A Political Economy of Trans-Border Migration Crises and Human Trafficking in Africa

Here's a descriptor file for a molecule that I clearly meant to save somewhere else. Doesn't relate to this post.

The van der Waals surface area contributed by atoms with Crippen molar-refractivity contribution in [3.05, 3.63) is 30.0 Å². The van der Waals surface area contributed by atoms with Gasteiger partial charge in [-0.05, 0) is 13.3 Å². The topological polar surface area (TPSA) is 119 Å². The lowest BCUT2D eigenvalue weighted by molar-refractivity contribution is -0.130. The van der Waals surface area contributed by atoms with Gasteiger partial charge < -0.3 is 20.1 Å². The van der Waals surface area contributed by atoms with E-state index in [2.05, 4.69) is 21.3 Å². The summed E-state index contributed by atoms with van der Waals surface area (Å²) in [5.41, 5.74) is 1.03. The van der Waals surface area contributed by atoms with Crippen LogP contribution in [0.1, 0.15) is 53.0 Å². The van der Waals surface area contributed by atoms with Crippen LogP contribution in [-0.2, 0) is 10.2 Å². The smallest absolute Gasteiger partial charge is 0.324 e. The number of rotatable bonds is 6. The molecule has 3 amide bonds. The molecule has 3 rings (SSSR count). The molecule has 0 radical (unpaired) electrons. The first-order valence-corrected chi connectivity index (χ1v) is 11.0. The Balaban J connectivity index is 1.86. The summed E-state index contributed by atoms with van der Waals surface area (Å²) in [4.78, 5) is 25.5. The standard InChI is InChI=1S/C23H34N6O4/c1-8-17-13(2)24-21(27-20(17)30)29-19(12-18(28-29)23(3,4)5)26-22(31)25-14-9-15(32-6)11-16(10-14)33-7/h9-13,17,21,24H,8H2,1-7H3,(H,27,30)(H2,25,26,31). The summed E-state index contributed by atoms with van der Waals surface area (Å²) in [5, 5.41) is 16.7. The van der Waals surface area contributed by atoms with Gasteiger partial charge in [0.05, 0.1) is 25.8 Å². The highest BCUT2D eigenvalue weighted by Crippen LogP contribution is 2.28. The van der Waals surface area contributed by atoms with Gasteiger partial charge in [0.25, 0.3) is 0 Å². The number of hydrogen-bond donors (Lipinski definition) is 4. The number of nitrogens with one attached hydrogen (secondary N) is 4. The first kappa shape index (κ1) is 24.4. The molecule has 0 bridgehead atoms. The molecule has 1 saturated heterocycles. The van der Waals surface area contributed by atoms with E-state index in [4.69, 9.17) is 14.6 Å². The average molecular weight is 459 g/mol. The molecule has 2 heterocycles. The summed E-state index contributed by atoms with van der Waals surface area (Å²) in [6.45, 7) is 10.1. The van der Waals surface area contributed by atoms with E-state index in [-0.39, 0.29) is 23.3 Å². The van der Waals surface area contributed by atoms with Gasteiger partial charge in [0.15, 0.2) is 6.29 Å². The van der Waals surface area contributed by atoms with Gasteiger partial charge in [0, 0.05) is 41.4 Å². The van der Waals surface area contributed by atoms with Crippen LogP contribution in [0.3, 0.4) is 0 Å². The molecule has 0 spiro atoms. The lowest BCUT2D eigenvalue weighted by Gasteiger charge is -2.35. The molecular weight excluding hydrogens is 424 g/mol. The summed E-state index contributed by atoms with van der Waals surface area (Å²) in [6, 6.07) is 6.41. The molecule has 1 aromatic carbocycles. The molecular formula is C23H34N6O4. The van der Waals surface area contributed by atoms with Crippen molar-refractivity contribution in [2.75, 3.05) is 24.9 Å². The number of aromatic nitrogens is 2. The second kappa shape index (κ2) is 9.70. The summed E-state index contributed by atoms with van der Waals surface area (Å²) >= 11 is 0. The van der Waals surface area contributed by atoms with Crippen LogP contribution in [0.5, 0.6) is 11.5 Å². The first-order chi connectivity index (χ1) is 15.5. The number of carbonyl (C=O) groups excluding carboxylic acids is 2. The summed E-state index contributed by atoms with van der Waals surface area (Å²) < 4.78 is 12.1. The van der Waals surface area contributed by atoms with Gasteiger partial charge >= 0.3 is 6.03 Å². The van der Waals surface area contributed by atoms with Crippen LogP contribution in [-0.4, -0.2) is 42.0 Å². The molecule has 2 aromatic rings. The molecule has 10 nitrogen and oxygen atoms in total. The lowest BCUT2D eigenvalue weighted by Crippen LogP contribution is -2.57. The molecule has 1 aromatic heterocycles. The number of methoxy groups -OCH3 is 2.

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Encouraged by porous border boundaries in Africa, trafficking in persons and objects is a demand-driven global venture that has market potential for: commercial sex, cheap labour, terrorism, and drug-related crimes. Most African States, especially Nigeria, have been reputed as hardliners in encouraging these illicit trends. Chief among the motivating factors include: domestic insecurity, political instability, economic recession, and institutional failure, etc. Amongst other instigating factors however, this paper takes a cursory look at the relationship between the twin crime of trans-border migration crises and human trafficking in Nigeria, and the attendant political economic implications on the Nigerian polity. Data relied on are largely gotten from secondary sources. The paper employs the neoclassical political economic theory of migration. Findings from conceptual and theoretical reviews of literatures show that the incentive for human trafficking and migration-related offences is not only profit driven but also a fall-out from institutional failure. The paper recommends a taut border security, which can disallow border related crimes like drug and human trafficking. The paper also sues for people-oriented leadership that will eschew illicit crimes such as the above.
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